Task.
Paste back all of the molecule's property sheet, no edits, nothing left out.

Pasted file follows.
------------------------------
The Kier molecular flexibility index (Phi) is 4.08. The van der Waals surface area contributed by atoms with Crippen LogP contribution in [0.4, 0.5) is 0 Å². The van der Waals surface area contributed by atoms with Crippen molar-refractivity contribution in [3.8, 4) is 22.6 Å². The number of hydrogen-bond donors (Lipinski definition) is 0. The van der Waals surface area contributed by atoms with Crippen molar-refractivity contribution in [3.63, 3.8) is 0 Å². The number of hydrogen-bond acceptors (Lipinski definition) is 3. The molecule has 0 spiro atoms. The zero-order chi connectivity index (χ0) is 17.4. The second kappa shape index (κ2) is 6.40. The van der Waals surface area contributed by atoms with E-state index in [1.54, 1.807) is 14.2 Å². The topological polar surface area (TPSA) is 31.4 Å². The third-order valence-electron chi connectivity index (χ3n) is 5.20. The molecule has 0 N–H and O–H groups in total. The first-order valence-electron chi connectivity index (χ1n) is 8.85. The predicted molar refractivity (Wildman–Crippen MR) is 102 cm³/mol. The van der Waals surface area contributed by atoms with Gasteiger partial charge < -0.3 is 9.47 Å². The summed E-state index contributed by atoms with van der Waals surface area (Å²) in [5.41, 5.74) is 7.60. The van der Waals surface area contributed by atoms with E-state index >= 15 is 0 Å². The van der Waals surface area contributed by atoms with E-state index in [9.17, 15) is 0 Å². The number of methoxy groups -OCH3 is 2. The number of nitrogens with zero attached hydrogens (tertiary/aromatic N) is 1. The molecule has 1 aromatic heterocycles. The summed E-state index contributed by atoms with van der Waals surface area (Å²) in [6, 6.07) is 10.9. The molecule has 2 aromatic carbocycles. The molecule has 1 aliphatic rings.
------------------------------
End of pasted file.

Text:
The Kier molecular flexibility index (Phi) is 4.08. The van der Waals surface area contributed by atoms with Crippen LogP contribution in [0.4, 0.5) is 0 Å². The van der Waals surface area contributed by atoms with Crippen molar-refractivity contribution in [3.8, 4) is 22.6 Å². The number of hydrogen-bond donors (Lipinski definition) is 0. The van der Waals surface area contributed by atoms with Crippen molar-refractivity contribution in [3.63, 3.8) is 0 Å². The number of hydrogen-bond acceptors (Lipinski definition) is 3. The molecule has 0 spiro atoms. The zero-order chi connectivity index (χ0) is 17.4. The second kappa shape index (κ2) is 6.40. The van der Waals surface area contributed by atoms with E-state index in [1.54, 1.807) is 14.2 Å². The topological polar surface area (TPSA) is 31.4 Å². The third-order valence-electron chi connectivity index (χ3n) is 5.20. The molecule has 0 N–H and O–H groups in total. The first-order valence-electron chi connectivity index (χ1n) is 8.85. The predicted molar refractivity (Wildman–Crippen MR) is 102 cm³/mol. The van der Waals surface area contributed by atoms with Gasteiger partial charge < -0.3 is 9.47 Å². The summed E-state index contributed by atoms with van der Waals surface area (Å²) in [5.41, 5.74) is 7.60. The van der Waals surface area contributed by atoms with E-state index >= 15 is 0 Å². The van der Waals surface area contributed by atoms with E-state index in [9.17, 15) is 0 Å². The number of methoxy groups -OCH3 is 2. The number of nitrogens with zero attached hydrogens (tertiary/aromatic N) is 1. The molecule has 1 aromatic heterocycles. The summed E-state index contributed by atoms with van der Waals surface area (Å²) in [6, 6.07) is 10.9. The molecule has 2 aromatic carbocycles. The molecule has 1 aliphatic rings.